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But fundraising still remains at half the level raised in 2008
Who says money is drying up for venture capitalists? If you're a VC fund focused on early-stage investing, then you probably had a good shot of raising some funds from limited partners in 2011. Still the pace of VC fundraising is slower than the the rate of their investments, raising some concerns that money will eventually dry up.
Venture firms based in the U.S. raised $16.2 billion across 135 funds in 2011, up 5% from a year ago, according to a newly-released report by Dow Jones LP Source. At the same time, however, fewer firms raised funds as the number of firms that raised new funding dropped by 12% last year.
The top five early-stage firms that raised funds include Khosla Ventures, which raised $1 billion in October, Founders Fund, which raised $625 million for early-stage investments, General Catalyst, which raised $500 million, Accel Partners, which raised $475 million and Redpoint Ventures, which attracted $400 million.
To be sure, it's unclear, whether the drop has more to do with firms not entering the fundraising process because they raised funds in prior years, or whether they were seeking but could not raise anything. If it was the latter, then the news isn't so good. What's more, the industry has yet to bounce back from recession levels. Annual fundraising is still at just over half the total raised in 2008.
In Europe, fundraising looks even bleaker. Venture capitalists raised $3 billion across 41 funds in 2011, a drop of 20% in the number of funds attracting new capital and an 11% decline in the amount of capital raised compared to the prior year.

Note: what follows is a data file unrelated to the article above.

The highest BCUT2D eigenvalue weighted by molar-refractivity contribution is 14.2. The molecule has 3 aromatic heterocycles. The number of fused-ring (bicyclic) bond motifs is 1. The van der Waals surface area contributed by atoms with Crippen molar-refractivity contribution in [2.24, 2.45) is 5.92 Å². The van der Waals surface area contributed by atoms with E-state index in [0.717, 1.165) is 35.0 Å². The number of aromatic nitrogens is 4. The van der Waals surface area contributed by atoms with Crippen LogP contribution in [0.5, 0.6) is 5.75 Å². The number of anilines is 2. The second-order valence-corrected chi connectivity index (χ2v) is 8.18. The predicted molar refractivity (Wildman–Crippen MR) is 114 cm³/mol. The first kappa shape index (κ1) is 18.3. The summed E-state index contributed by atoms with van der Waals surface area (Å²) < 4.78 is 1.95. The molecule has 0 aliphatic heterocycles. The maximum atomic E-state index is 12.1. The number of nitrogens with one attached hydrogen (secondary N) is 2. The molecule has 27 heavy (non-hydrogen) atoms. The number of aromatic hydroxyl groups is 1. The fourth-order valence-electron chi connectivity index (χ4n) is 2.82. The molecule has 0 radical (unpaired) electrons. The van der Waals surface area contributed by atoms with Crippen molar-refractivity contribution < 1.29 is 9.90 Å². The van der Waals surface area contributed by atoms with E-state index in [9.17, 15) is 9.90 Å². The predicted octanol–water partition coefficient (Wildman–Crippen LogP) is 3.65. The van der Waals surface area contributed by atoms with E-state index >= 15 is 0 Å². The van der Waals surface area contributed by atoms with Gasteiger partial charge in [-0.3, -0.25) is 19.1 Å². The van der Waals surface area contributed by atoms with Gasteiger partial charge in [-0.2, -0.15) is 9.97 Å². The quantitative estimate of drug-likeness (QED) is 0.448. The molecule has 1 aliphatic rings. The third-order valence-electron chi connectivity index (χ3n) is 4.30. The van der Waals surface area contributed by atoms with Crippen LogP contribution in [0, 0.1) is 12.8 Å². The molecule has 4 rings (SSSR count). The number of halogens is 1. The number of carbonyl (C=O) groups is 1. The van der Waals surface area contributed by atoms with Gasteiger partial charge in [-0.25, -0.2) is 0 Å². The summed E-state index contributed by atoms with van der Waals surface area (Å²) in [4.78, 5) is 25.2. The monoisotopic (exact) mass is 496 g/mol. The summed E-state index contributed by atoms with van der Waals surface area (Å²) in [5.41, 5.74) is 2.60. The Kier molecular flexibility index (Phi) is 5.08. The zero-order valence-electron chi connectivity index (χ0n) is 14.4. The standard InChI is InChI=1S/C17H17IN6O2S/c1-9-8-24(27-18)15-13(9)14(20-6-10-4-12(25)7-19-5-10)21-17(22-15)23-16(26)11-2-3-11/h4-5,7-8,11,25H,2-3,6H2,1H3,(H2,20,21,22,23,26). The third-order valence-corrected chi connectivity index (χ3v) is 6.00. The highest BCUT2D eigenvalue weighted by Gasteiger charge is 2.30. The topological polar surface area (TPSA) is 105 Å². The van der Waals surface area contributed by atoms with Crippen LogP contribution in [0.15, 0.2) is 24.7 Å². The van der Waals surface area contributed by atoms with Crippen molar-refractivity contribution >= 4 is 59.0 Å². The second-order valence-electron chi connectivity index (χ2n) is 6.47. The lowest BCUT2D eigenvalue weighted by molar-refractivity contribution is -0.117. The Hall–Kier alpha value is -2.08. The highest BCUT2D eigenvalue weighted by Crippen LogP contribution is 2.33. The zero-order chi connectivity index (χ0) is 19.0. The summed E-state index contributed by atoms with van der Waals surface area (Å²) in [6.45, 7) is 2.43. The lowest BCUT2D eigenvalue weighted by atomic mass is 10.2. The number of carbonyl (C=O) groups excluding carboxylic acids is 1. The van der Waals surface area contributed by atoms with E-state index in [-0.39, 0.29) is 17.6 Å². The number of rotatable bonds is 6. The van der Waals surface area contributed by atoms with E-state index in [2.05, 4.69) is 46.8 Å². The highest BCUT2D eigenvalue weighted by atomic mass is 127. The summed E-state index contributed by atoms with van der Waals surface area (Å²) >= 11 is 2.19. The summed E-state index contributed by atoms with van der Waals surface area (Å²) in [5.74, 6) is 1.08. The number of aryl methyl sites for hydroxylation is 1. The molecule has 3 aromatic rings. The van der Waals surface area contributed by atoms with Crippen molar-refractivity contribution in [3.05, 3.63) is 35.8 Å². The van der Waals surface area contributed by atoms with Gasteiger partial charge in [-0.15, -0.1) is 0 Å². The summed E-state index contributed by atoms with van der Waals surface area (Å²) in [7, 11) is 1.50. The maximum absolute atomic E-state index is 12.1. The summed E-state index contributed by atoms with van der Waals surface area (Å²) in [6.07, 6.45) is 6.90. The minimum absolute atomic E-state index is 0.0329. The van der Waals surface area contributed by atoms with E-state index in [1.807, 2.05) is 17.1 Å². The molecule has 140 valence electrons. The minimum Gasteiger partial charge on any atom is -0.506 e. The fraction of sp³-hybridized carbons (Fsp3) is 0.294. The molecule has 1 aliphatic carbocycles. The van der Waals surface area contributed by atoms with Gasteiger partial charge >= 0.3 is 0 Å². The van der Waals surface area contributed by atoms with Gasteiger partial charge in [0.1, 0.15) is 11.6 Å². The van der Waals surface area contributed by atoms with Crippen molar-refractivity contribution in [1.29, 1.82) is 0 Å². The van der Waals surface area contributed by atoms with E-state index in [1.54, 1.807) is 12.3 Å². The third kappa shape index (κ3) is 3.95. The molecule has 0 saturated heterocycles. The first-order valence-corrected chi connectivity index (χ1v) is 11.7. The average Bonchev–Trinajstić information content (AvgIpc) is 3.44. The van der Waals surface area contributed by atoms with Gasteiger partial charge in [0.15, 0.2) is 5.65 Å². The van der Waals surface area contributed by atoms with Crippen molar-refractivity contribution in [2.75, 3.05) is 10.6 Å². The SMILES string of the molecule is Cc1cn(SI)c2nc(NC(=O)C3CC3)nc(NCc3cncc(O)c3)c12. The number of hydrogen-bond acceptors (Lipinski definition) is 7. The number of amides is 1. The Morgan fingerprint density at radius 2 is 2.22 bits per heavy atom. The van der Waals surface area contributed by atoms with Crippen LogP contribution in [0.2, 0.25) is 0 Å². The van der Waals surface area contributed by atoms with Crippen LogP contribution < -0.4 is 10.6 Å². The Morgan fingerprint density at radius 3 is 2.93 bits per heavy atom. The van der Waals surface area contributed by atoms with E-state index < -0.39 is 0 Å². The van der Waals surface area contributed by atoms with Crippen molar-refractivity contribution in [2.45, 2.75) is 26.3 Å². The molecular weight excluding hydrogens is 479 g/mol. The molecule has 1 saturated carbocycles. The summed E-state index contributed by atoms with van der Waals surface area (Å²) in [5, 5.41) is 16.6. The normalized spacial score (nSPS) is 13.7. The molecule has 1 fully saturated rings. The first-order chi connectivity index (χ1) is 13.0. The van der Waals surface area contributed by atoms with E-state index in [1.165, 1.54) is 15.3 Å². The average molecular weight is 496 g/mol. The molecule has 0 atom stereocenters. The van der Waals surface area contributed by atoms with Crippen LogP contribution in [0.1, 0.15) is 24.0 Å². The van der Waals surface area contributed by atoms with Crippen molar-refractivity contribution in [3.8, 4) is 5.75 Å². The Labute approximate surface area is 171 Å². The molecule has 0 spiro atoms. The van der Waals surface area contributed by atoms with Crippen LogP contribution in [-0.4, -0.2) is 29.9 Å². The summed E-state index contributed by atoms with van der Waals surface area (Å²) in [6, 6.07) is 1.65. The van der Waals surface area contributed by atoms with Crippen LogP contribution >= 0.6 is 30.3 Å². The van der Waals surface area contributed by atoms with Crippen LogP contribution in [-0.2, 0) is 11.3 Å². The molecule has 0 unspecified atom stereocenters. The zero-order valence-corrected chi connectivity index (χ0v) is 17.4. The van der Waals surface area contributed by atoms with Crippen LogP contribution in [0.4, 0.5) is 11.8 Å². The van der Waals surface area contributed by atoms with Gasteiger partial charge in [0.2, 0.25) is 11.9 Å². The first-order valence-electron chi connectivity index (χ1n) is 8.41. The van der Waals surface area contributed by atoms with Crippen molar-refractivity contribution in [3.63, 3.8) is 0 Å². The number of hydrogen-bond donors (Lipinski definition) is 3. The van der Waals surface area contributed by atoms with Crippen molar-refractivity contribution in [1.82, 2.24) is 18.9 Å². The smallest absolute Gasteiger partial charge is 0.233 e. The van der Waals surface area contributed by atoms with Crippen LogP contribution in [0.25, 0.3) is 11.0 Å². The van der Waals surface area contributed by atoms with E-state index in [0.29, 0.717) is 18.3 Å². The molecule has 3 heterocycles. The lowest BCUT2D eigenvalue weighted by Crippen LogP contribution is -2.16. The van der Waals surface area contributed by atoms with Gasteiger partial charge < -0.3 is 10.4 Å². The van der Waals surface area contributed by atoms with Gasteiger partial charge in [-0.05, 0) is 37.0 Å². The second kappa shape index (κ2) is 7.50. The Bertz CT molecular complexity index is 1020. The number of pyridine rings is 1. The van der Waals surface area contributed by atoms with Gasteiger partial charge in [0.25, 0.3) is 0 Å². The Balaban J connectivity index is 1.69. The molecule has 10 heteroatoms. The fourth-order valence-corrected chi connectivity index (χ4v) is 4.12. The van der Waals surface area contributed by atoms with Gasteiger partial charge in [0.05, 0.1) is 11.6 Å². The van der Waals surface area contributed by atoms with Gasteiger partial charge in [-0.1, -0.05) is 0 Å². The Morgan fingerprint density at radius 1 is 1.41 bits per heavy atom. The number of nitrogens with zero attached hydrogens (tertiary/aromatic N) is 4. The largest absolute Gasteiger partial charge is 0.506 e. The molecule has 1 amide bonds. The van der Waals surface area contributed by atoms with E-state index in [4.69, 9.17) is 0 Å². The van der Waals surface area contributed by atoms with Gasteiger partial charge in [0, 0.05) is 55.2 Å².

If you compare this trend to the investing trend, the outlook is a bit disconcerting.
Looking back to figures for the first nine months of 2011, Consumer Information Services companies (includes online search, entertainment, social media) raised $1.3 billion for 104 deals in Q3, more than double the financing they raised in 2010. For the entire year, $3.8 billion was spent, and this sector alone is expected to have raised more than $4 billion for all of 2011. We'll know when Dow Jones VentureSource puts out its 2011 figures.
In total, investors poured $8.4 billion into 765 deals in this sector during the first nine months of last year, up 29% from the year-ago period.
As you can see, based on the current figures, VCs are raising funds at a slower rate than they're investing.
If the small uptick in fundraising persists, while the investing on the part of VCs accelerates, there will come a time when some VCs find themselves with not enough money to fund the companies they've bet on.
(image source: ykoil.blogspot)
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